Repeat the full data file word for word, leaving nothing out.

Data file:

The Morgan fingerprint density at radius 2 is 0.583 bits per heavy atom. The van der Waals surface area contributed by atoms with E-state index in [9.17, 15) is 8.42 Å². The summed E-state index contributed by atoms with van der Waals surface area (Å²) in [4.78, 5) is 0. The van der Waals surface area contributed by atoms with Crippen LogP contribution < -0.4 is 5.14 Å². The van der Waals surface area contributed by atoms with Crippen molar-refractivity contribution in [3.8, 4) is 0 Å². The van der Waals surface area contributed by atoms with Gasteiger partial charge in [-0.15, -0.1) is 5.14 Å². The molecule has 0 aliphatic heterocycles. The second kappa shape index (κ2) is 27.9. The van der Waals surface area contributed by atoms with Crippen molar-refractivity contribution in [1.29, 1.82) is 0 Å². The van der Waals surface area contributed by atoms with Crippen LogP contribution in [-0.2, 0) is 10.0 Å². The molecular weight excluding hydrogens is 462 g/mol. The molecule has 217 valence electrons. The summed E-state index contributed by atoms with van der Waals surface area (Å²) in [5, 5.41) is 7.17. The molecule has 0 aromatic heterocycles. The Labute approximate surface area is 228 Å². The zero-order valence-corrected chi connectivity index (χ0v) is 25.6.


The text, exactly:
The Morgan fingerprint density at radius 2 is 0.583 bits per heavy atom. The van der Waals surface area contributed by atoms with E-state index in [9.17, 15) is 8.42 Å². The summed E-state index contributed by atoms with van der Waals surface area (Å²) in [4.78, 5) is 0. The van der Waals surface area contributed by atoms with Crippen LogP contribution < -0.4 is 5.14 Å². The van der Waals surface area contributed by atoms with Crippen molar-refractivity contribution in [3.8, 4) is 0 Å². The van der Waals surface area contributed by atoms with Gasteiger partial charge in [-0.15, -0.1) is 5.14 Å². The molecule has 0 aliphatic heterocycles. The second kappa shape index (κ2) is 27.9. The van der Waals surface area contributed by atoms with Crippen molar-refractivity contribution in [1.29, 1.82) is 0 Å². The van der Waals surface area contributed by atoms with Crippen LogP contribution in [-0.2, 0) is 10.0 Å². The molecular weight excluding hydrogens is 462 g/mol. The molecule has 217 valence electrons. The summed E-state index contributed by atoms with van der Waals surface area (Å²) in [5, 5.41) is 7.17. The molecule has 0 aromatic heterocycles. The Labute approximate surface area is 228 Å². The zero-order valence-corrected chi connectivity index (χ0v) is 25.6.